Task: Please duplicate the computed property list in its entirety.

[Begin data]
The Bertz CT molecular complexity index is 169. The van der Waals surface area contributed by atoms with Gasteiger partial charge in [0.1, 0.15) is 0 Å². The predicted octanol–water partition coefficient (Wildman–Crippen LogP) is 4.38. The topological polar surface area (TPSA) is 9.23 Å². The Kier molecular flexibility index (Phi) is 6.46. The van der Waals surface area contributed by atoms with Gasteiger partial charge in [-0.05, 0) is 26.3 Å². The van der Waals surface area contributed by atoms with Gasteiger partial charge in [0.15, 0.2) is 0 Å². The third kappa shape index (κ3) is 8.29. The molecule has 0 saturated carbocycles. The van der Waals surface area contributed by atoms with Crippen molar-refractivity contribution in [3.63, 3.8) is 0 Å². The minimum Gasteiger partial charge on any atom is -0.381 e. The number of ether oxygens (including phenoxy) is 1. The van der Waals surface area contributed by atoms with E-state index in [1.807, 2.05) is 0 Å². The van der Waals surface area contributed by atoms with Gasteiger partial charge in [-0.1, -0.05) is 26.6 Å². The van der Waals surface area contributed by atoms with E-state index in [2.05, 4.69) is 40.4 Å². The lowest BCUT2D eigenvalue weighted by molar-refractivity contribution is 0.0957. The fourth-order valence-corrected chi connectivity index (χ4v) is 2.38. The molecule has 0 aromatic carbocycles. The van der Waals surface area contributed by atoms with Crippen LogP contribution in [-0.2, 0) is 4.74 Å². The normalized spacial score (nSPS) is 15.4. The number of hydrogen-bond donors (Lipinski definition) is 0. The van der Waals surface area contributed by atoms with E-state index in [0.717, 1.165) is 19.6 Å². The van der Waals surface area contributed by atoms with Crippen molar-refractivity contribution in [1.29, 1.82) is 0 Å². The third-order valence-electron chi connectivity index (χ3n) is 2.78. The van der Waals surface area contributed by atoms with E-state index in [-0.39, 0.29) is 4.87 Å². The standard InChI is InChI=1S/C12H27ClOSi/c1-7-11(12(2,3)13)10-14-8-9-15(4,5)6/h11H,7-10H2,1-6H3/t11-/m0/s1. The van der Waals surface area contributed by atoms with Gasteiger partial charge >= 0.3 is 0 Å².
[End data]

The Bertz CT molecular complexity index is 169. The van der Waals surface area contributed by atoms with Gasteiger partial charge in [0.1, 0.15) is 0 Å². The predicted octanol–water partition coefficient (Wildman–Crippen LogP) is 4.38. The topological polar surface area (TPSA) is 9.23 Å². The Kier molecular flexibility index (Phi) is 6.46. The van der Waals surface area contributed by atoms with Gasteiger partial charge in [-0.05, 0) is 26.3 Å². The van der Waals surface area contributed by atoms with Gasteiger partial charge in [0.15, 0.2) is 0 Å². The third kappa shape index (κ3) is 8.29. The molecule has 0 saturated carbocycles. The van der Waals surface area contributed by atoms with Crippen molar-refractivity contribution in [3.63, 3.8) is 0 Å². The minimum Gasteiger partial charge on any atom is -0.381 e. The number of ether oxygens (including phenoxy) is 1. The van der Waals surface area contributed by atoms with E-state index in [1.807, 2.05) is 0 Å². The van der Waals surface area contributed by atoms with Gasteiger partial charge in [-0.1, -0.05) is 26.6 Å². The van der Waals surface area contributed by atoms with E-state index in [2.05, 4.69) is 40.4 Å². The lowest BCUT2D eigenvalue weighted by molar-refractivity contribution is 0.0957. The fourth-order valence-corrected chi connectivity index (χ4v) is 2.38. The molecule has 0 aromatic carbocycles. The van der Waals surface area contributed by atoms with Crippen LogP contribution in [-0.2, 0) is 4.74 Å². The normalized spacial score (nSPS) is 15.4. The number of hydrogen-bond donors (Lipinski definition) is 0. The van der Waals surface area contributed by atoms with E-state index in [0.717, 1.165) is 19.6 Å². The van der Waals surface area contributed by atoms with Crippen molar-refractivity contribution in [1.29, 1.82) is 0 Å². The third-order valence-electron chi connectivity index (χ3n) is 2.78. The van der Waals surface area contributed by atoms with E-state index in [-0.39, 0.29) is 4.87 Å². The standard InChI is InChI=1S/C12H27ClOSi/c1-7-11(12(2,3)13)10-14-8-9-15(4,5)6/h11H,7-10H2,1-6H3/t11-/m0/s1. The van der Waals surface area contributed by atoms with Gasteiger partial charge >= 0.3 is 0 Å².